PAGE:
These days most of us have a camera the size of our mobile phone. We can effortlessly take pictures of anything and everything, but what role did photography play in the lives of our ancestors?  In this second of a series of blog posts, we will continue to explore the lives of our ancestors by looking at bags from the Science Museum’s collections.

Our ancestors’ photographs tend to look very formal. The family members are often positioned according to age, sex, height and importance. These photographic records may tell us tales about those in front of the camera, but what do we actually know about the people behind it?

Early compact and portable camera in its bag ca. 1885. (National Media Museum / Science & Society Picture Library )

This camera was made by George Hare, who was born in York around 1828 (d.1913). It doesn’t use film, but a separate glass plate for each negative. To adjust the focus the photographer had to change the distance between the lens and the glass plate by extending or collapsing the bellows. This camera design was advertised at the time as ‘the best and most compact camera ever invented.’

Originally, George Hare was a cabinet maker trained by his father. After setting up his London-based cabinet business, George switched to camera manufacturing. From 1876 until his death, Hare’s company address remained at 26 Calthorpe Street, London.

The camera unpacked from its leather bag ( © National Museum of Photography, Film & Television / Science & Society Picture Library )

Despite his camera manufacturing business doing well his son (and apprentice) James “Jimmy” Hare (1856-1946) thought it could be doing better. Jimmy believed that his father should start making smaller hand-held cameras, which were just becoming technologically feasible. Photographic film was first patented by George Eastman in 1884, and made popular with his Kodak camera of 1888. Along with shortened exposure times and the mechanical shutter, this changed the nature of photography.

Photographers could leave their studios and record events instead of carefully arranged scenes. And this was exactly what Jimmy was interested in. Jimmy left the camera manufacturing industry to become a free-lance photographer, and later became one of the world’s leading photojournalist during five major wars, from the Spanish-American war to the First World War. So in a way the lives of George and Jimmy are part of a bigger story about the technological advancement and rising popularity of photography. How are the lives of your ancestors intertwined with the history of science, technology, engineering and medicine?

Circuit Bending Podcast Part Two

 Phew..! Finally the moment you’ve all been waiting for: the resolution to last week’s incredibly dramatic cliff-hanger ending! Here’s the second part of our interview with electronic musician, circuit bender and all-round nice guy Andy Wheddon:

Click here to listen to the podcast. 

Guest blog post from Robert Sommerlad, a musician and Science Museum research assistant.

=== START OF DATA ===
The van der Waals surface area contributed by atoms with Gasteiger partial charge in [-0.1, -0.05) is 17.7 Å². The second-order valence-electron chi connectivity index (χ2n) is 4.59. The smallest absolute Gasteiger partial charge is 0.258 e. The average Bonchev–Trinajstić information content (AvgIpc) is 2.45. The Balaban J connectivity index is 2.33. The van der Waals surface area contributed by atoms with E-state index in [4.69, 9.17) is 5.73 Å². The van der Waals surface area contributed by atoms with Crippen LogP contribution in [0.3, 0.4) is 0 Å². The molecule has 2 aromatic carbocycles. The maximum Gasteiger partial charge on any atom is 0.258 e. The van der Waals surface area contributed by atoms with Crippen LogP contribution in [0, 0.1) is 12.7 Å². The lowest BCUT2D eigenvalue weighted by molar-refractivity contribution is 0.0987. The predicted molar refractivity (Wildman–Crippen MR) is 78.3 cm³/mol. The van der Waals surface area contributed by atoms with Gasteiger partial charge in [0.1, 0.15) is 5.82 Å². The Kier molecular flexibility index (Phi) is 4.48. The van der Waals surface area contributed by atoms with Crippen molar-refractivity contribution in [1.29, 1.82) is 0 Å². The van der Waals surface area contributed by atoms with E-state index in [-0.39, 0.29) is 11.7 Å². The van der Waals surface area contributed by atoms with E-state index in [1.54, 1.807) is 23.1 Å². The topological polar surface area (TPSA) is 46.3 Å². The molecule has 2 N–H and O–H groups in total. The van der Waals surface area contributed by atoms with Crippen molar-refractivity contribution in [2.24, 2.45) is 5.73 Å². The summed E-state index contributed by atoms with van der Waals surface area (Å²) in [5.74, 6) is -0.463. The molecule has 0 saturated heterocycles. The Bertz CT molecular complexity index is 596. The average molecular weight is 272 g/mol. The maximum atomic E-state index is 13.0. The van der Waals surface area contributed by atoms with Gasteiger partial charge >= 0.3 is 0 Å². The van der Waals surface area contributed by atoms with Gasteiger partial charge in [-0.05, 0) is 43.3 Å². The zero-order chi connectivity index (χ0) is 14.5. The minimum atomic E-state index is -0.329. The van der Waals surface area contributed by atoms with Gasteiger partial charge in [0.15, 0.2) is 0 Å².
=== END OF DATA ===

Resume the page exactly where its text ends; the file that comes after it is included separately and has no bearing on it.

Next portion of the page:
Collecting synthetic biology – an iGEM of an idea

Collecting stuff is generally the bit I like most about my job. That’s probably why I’ve got a bit over excited about the new acquisitions we’ve made related to synthetic biology – from no other than Tom Knight widely described as the “father” of the discipline.

Synthetic biology is research that combines biology and engineering. Sounds like genetic engineering by another name? Well yes, but it goes much further. It looks to create new biological functions not found in nature, designing them according to engineering principles.  Some see the field as the ultimate achievement of knowledge, citing the engineer-mantra of American physicist Richard Feynman, “What I cannot create, I do not understand”.

Biofilm made by the UT Austin / UCSF team for the 2004 Synthetic Biology competition. From drugs to biofuels the potential applications are huge. (Image: WikiCommons)

Now like a lot of biotech, synthetic biology isn’t particularly easy to collect or represent through objects – as it’s the biology that’s interesting and most of the ‘stuff’ used in research is entirely indistinguishable from other biological equipment e.g. micropipettes and microwells.  

What we’ve acquired are a number of iGEM kits – hardware consisting of standardised biological components known as BioBricks™ . Students competing in iGEM are sent these kits to engineer new applications. Check out some of the former winner’s projects: Arsenic Biodetector, Bactoblood, E. Chromi.

Biological lego – parts that have particular functions and can be readily assembled. The kits document a fascinating ten year period in the discipline of synthetic biology – starting from this basic aliquot kit sent out when iGEM first launched c.2002. (Image: Science Museum)

The origin of these objects and the idea for BioBricks™ is rather curious. They didn’t emerge from biology – but from computer science. Tom Knight was a senior researcher at MIT’s Computer Science and Artificial Intelligence Laboratory. Tom became interested in the potential for using biochemistry to overcome the impending limitations of computer transistors.

Knight Lab: Tom set up a biology lab in his computer science department and began to explore whether simple biological systems could be built from standard, interchangeable parts and operated in living cells. That led to setting up iGEM.

From aliquots to paper based DNA to microwells – the kits show the technological change and sheer complexity of distributing biological components to teams competing around the globe.

In 2008 - the kits trialled paper embedded DNA via these folders - but it didn't quite work out. The kits do, however, represent an important ethic - that of open-sourcing in science. Students collaborate and contribute to adding new biological parts. (Image: Science Museum)

Suggestions for other synthetic biology stuff we could collect gratefully received!